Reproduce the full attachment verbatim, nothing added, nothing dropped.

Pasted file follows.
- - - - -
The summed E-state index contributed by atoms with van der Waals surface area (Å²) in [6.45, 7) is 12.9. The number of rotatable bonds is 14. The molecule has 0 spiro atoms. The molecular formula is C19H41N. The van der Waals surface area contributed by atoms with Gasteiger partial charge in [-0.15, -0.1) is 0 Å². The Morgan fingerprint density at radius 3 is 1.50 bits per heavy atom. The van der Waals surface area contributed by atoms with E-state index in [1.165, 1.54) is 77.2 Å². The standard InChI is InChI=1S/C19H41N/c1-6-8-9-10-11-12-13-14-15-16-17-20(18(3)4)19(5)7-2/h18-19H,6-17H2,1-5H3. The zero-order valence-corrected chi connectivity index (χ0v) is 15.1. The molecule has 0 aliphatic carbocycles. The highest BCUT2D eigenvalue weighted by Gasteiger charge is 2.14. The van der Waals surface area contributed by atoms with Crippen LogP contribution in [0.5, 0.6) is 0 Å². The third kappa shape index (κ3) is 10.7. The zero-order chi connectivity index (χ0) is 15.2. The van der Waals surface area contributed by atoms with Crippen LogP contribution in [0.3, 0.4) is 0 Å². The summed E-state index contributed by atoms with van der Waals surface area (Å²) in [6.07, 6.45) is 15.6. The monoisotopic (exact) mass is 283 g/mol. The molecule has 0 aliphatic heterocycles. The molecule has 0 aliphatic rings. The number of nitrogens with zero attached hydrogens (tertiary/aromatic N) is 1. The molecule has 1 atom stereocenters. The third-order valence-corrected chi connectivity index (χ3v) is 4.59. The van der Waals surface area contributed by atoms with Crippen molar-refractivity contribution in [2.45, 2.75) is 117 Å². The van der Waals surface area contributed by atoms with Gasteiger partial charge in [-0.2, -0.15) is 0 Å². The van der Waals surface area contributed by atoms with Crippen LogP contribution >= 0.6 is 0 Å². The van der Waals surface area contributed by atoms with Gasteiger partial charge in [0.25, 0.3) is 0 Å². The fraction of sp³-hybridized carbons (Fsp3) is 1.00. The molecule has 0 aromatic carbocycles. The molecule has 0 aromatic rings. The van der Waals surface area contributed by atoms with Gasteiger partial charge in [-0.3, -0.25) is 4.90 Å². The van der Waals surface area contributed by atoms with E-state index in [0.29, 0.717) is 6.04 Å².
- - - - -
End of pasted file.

The summed E-state index contributed by atoms with van der Waals surface area (Å²) in [6.45, 7) is 12.9. The number of rotatable bonds is 14. The molecule has 0 spiro atoms. The molecular formula is C19H41N. The van der Waals surface area contributed by atoms with Gasteiger partial charge in [-0.15, -0.1) is 0 Å². The Morgan fingerprint density at radius 3 is 1.50 bits per heavy atom. The van der Waals surface area contributed by atoms with E-state index in [1.165, 1.54) is 77.2 Å². The standard InChI is InChI=1S/C19H41N/c1-6-8-9-10-11-12-13-14-15-16-17-20(18(3)4)19(5)7-2/h18-19H,6-17H2,1-5H3. The zero-order valence-corrected chi connectivity index (χ0v) is 15.1. The molecule has 0 aliphatic carbocycles. The highest BCUT2D eigenvalue weighted by Gasteiger charge is 2.14. The van der Waals surface area contributed by atoms with Crippen LogP contribution in [0.5, 0.6) is 0 Å². The third kappa shape index (κ3) is 10.7. The zero-order chi connectivity index (χ0) is 15.2. The van der Waals surface area contributed by atoms with Crippen LogP contribution in [0.3, 0.4) is 0 Å². The summed E-state index contributed by atoms with van der Waals surface area (Å²) in [6.07, 6.45) is 15.6. The monoisotopic (exact) mass is 283 g/mol. The molecule has 0 aliphatic heterocycles. The molecule has 0 aliphatic rings. The number of nitrogens with zero attached hydrogens (tertiary/aromatic N) is 1. The molecule has 1 atom stereocenters. The third-order valence-corrected chi connectivity index (χ3v) is 4.59. The van der Waals surface area contributed by atoms with Crippen molar-refractivity contribution in [2.45, 2.75) is 117 Å². The van der Waals surface area contributed by atoms with Gasteiger partial charge in [-0.2, -0.15) is 0 Å². The van der Waals surface area contributed by atoms with Crippen LogP contribution >= 0.6 is 0 Å². The van der Waals surface area contributed by atoms with Gasteiger partial charge in [0.25, 0.3) is 0 Å². The fraction of sp³-hybridized carbons (Fsp3) is 1.00. The molecule has 0 aromatic carbocycles. The molecule has 0 aromatic rings. The van der Waals surface area contributed by atoms with Gasteiger partial charge in [-0.3, -0.25) is 4.90 Å². The van der Waals surface area contributed by atoms with E-state index in [0.29, 0.717) is 6.04 Å².